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I apologize ahead of time for the cross-posting:

A colleague of mine, whose book on film is forthcoming from Duke, has
given me permission to cite (in my book on the Blair Witch with J.
Weinstock--forthcoming from WSUP) her interesting discussion of a film
definition of "ectoplasm."  According to the third edition of the American
Heritage Dictionary, the word "ectoplasm" picks up a third meaning, aside
from 1) the substance in a cell and 2) the substance said to emanate from
a ghostly presence.  The third definition is: "_Informal_. An image
projected onto a movie screen."  We both would like to pursue this strange
appearance of "ectoplasm" which vanishes as soon as you touch it.  It's
not in the first or (I think) second edition of the AHD, or in the recent
fourth edition.  Nor is it in Webster or the Oxford English Dictionary, or
on Dictionary.com.  It appears, of course, in Ralph Ellison's _Invisible
Man_ in the first two lines: "I am an invisible man.  No, I am not a spook
like those who haunted Edgar Allan Poe; nor am I one of your
Hollywood-movie ectoplasms."  Can this be the AHD's sole source for their
definition?  Unlike the OED or Samuel Johnson, AHD does not give
attributions for use. :-)

What she and I would like to know is the amount of circulation this word
and its meaning had beyond Ellison in the film world, if it did.  The
removal of this third definition from the latest edition of AHD is in
itself interesting... the invisible man goes back to being invisible. Was
it a slang term with a short life, or an eccentric use in Ellison's novel?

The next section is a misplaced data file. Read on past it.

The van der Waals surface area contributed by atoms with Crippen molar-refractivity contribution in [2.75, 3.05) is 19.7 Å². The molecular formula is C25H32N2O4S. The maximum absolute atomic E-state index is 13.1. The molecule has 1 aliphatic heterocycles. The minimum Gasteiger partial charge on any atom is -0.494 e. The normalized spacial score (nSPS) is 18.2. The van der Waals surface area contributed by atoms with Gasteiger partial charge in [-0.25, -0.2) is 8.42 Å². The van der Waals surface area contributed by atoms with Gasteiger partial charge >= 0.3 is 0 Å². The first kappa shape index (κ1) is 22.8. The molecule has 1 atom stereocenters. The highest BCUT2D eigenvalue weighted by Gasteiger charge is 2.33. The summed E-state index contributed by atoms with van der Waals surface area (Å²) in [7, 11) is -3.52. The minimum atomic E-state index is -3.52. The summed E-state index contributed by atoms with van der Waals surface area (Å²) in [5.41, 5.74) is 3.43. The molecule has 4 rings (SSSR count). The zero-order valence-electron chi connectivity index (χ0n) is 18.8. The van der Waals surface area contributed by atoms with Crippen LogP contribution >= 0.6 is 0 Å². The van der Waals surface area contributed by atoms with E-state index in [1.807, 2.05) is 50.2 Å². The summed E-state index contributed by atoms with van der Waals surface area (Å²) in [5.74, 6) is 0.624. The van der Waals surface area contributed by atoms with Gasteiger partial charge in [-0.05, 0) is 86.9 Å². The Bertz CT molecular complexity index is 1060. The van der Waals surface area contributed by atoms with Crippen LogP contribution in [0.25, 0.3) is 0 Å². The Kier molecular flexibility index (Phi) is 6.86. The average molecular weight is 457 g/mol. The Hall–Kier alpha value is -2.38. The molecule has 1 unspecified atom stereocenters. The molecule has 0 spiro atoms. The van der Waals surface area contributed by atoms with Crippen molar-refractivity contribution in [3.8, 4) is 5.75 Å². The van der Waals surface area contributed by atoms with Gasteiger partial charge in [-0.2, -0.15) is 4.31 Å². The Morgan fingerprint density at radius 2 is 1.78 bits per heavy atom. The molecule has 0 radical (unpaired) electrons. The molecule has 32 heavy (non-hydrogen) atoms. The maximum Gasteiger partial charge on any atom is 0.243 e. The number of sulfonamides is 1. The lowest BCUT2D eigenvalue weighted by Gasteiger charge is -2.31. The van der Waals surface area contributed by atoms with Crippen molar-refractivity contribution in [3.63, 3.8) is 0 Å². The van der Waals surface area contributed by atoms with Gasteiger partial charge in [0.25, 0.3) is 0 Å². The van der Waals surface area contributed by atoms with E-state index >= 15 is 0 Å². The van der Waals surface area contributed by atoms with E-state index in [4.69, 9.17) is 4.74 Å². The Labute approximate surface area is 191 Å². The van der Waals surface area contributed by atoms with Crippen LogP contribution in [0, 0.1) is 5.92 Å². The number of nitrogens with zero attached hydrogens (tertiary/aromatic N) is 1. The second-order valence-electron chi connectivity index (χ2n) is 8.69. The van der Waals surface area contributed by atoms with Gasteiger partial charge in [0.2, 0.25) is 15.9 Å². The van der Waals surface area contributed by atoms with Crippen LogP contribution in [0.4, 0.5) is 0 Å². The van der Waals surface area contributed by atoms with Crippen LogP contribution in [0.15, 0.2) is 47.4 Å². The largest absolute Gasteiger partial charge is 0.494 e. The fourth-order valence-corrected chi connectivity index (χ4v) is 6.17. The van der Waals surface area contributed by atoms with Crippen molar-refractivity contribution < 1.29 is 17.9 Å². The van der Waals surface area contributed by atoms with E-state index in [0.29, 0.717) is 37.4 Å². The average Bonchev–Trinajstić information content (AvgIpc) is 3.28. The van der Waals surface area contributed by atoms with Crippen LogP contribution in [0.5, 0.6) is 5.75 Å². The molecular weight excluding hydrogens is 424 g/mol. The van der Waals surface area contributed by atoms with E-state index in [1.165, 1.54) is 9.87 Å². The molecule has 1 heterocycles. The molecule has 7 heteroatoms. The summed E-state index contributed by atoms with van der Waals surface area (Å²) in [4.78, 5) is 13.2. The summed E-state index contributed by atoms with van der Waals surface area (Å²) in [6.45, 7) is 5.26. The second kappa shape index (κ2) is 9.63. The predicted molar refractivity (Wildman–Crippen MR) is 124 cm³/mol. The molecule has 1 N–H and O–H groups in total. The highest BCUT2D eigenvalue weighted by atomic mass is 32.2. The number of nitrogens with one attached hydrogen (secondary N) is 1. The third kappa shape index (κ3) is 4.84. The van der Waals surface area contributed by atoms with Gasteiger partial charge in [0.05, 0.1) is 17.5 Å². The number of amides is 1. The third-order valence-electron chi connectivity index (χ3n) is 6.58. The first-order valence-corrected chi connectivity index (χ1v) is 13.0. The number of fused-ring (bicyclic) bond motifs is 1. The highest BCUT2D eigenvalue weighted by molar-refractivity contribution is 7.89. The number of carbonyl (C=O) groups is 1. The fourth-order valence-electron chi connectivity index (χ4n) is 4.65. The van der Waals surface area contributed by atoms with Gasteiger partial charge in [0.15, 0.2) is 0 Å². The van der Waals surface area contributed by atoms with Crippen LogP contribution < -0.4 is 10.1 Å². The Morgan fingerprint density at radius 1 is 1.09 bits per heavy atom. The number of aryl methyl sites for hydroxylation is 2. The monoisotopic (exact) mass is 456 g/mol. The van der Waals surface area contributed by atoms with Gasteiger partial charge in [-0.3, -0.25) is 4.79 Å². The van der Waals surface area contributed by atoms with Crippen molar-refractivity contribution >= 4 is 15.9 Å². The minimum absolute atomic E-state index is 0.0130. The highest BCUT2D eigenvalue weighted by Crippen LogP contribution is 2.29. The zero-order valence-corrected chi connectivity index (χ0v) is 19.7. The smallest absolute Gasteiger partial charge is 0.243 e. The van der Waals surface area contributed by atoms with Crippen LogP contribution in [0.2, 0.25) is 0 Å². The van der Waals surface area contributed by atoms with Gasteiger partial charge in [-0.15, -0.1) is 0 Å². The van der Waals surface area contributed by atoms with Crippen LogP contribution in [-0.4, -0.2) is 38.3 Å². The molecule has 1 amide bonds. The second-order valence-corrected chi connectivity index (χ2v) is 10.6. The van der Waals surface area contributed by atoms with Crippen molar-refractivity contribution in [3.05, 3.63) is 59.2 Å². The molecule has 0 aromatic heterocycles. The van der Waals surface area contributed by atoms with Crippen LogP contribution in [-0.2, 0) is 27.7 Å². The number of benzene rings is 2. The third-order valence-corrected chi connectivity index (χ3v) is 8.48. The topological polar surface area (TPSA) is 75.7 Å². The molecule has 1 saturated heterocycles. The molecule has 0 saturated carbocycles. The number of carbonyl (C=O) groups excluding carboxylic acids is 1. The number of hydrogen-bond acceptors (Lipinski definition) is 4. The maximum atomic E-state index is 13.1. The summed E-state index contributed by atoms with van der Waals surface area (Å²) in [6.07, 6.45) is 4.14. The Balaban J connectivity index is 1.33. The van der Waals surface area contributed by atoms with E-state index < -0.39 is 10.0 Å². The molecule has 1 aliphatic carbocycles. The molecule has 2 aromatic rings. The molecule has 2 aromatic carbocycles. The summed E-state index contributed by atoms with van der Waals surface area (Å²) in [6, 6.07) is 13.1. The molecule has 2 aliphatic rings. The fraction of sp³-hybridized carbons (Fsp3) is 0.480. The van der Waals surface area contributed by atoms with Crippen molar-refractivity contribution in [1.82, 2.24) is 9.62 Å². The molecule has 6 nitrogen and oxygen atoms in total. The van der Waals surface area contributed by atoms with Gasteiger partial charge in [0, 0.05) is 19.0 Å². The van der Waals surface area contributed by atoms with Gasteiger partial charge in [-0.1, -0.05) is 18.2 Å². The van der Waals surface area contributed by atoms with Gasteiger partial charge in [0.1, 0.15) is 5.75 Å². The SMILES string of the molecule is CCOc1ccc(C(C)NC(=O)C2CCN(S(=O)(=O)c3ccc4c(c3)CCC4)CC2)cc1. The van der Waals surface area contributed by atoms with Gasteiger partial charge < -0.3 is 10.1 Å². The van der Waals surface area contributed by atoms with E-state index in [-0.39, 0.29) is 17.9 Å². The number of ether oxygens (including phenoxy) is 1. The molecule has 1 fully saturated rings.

The connection of ectoplasm to film has strong metaphoric relevance to
both our separate works: hoaxes, vanishings, filmic "proof" of the
paranormal, etc.; it's a potent connection, and we would of course be
interested in knowing if "ectoplasm" had wider circulation in the forties
or earlier.

For Screen-L: Last summer I asked about "ghost photography" and received
some helpful answers. Thanks!  The Eastman House Library has a copy of
Gettings' _Ghosts in Photographs: The Extraordinary Story of Spirit
Photographs_, but this strange lexocographic (perhaps solely literary)
association of ectoplasm and film is intriguing and frustrating.

Sarah
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Sarah L. Higley                            [log in to unmask]
                                           [log in to unmask]
Associate Professor of English                office:  (585) 275-9261
The University of Rochester                   fax:     (585) 442-5769
Rochester NY, 14627
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Py dydwc glein / O erddygnawt vein?
"What brings a gem from a hard stone?"               Book of Taliesin
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Online resources for film/TV studies may be found at ScreenSite
http://www.tcf.ua.edu/ScreenSite